Early-Christian Gnostic text from a codex discovered in Nag Hammadi (Egypt) in 1945As far back as the early 2nd century, there is evidence that the codex—usually of papyrus—was the preferred format among Christians: in the library of the Villa of the Papyri, Herculaneum (buried in AD 79), all the texts (Greek literature) are scrolls; in the Nag Hammadi "library", secreted about AD 390, all the texts (Gnostic Christian) are codices. The earliest surviving fragments from codices come from Egypt and are variously dated (always tentatively) towards the end of the 1st century or in the first half of the 2nd. This group includes the Rylands Library Papyrus P52, containing part of St John's Gospel, and perhaps dating from between 125 and 160.
Early medieval bookcase containing about ten codices depicted in the Codex Amiatinus (ca. 700)In Western culture the codex gradually replaced the scroll. From the fourth century, when the codex gained wide acceptance, to the Carolingian Renaissance in the eighth century, many works that were not converted from scroll to codex were lost to posterity. The codex was an improvement over the scroll in several ways. It could be opened flat at any page, allowing easier reading; the pages could be written on both recto and verso; and the codex, protected within its durable covers, was more compact and easier to transport.
The codex became popular for illustrated secular texts only in the late third or early fourth century. Previously, the papyrus roll was most often used.31 We can thus date the production of codex-calendars, like the illustrated Codex-Calendar of 354, to, at the earliest, the late third century. Consequently, the designer of the Codex-Calendar of 354 may well have had to work out certain problems of design without the aid of codex prototypes. Nor can we assume that there were illustrated calendars in papyrus rolls to serve as a guide; none are extant, and their importance, if any, has yet to be shown.32 The likelihood that a codex-calendar was a fourth-century innovation receives further support from the illustrations found in the Codex-Calendar of 354. Not only are these the earliest known full-page illustrations for a codex in Western art, but the extensive number of motifs pictorializing each month also coincides with fourth-century artistic trends in other media.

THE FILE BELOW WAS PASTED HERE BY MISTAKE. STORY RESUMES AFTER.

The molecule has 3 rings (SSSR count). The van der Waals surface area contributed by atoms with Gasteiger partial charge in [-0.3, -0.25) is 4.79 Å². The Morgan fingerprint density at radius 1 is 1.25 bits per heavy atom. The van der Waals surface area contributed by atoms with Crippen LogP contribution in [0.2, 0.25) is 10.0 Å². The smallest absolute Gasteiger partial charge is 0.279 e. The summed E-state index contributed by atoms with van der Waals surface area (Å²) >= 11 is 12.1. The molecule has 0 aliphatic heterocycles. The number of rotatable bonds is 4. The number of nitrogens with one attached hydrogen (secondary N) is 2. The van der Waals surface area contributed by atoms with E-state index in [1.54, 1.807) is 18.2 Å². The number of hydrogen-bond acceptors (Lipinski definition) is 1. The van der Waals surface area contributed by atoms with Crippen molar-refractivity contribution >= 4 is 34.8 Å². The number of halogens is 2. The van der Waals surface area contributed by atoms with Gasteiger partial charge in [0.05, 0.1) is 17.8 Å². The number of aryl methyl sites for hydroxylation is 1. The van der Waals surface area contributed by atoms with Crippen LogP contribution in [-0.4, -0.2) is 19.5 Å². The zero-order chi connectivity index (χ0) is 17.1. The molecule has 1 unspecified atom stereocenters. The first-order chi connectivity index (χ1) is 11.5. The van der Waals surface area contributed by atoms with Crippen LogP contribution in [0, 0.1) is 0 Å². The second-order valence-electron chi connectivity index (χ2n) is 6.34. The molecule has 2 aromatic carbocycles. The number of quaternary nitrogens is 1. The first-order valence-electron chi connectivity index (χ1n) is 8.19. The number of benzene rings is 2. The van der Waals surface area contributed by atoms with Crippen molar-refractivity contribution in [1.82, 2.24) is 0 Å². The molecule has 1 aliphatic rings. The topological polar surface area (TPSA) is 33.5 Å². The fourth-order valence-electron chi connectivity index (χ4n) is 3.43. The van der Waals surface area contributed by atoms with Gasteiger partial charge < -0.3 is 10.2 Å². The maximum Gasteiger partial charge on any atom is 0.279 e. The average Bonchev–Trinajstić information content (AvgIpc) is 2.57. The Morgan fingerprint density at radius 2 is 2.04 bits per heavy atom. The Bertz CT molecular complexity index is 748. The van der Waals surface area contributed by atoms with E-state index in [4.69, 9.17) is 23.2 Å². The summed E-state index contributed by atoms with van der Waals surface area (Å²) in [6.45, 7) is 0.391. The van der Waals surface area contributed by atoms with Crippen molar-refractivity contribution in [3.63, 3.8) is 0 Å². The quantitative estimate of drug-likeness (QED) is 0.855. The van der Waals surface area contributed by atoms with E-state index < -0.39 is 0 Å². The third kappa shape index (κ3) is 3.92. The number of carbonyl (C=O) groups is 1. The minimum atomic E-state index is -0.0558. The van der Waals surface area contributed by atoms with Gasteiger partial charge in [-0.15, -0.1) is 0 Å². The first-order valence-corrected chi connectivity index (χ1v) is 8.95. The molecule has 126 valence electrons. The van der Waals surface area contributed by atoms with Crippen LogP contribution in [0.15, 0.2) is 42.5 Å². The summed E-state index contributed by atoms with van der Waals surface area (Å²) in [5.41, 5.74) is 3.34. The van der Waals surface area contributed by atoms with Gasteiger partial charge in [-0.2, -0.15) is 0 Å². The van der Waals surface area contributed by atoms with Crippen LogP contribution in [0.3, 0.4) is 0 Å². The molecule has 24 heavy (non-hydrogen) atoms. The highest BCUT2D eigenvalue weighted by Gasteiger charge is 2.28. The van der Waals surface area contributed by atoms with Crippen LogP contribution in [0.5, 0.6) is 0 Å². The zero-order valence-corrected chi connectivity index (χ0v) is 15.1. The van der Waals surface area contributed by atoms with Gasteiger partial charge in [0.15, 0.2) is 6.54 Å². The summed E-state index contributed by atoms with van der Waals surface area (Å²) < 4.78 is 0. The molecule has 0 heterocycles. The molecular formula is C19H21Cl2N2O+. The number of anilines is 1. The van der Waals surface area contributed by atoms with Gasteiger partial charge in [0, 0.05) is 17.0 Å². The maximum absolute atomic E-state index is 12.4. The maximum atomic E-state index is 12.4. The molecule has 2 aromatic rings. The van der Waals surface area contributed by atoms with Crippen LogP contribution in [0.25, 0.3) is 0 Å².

The novelty of an illustrated codex-calendar in the fourth century must remain a hypothesis, but analysis of the formal aspects of the Codex-Calendar of 354 does indicate the transference of certain characteristics of inscribed Roman wall calendars to the codex medium. The 1966 discovery of the wall calendar from S. Maria Maggiore in Rome is significant in this regard. This calendar, dated to the late second or early third century, indicates the vitality of inscribed Roman wall calendar traditions well past the Julio-Claudian period, when (or so scholars believed) they were last attested.33 The traditions for inscribing Roman calendars on walls provide a fruitful and underappreciated source of inspiration for the design and illustration of the Calendar of 354.
Although the Codex-Calendar of 354 is the only fourth-century calendar we have, its unique survival and the silence in our sources concerning codex-calendars in general are surely accidental. Four illustrated consular annals dated to the late fourth and early fifth centuries are relevant as comparanda; so too are the illustrated World Chronicles, one of which even contains a calendar, or at least illustrations of the months of the year.34 Such illustrated chronographic works and calendars in codices were no doubt numerous; unfortunately, we do not know how numerous or when they became so.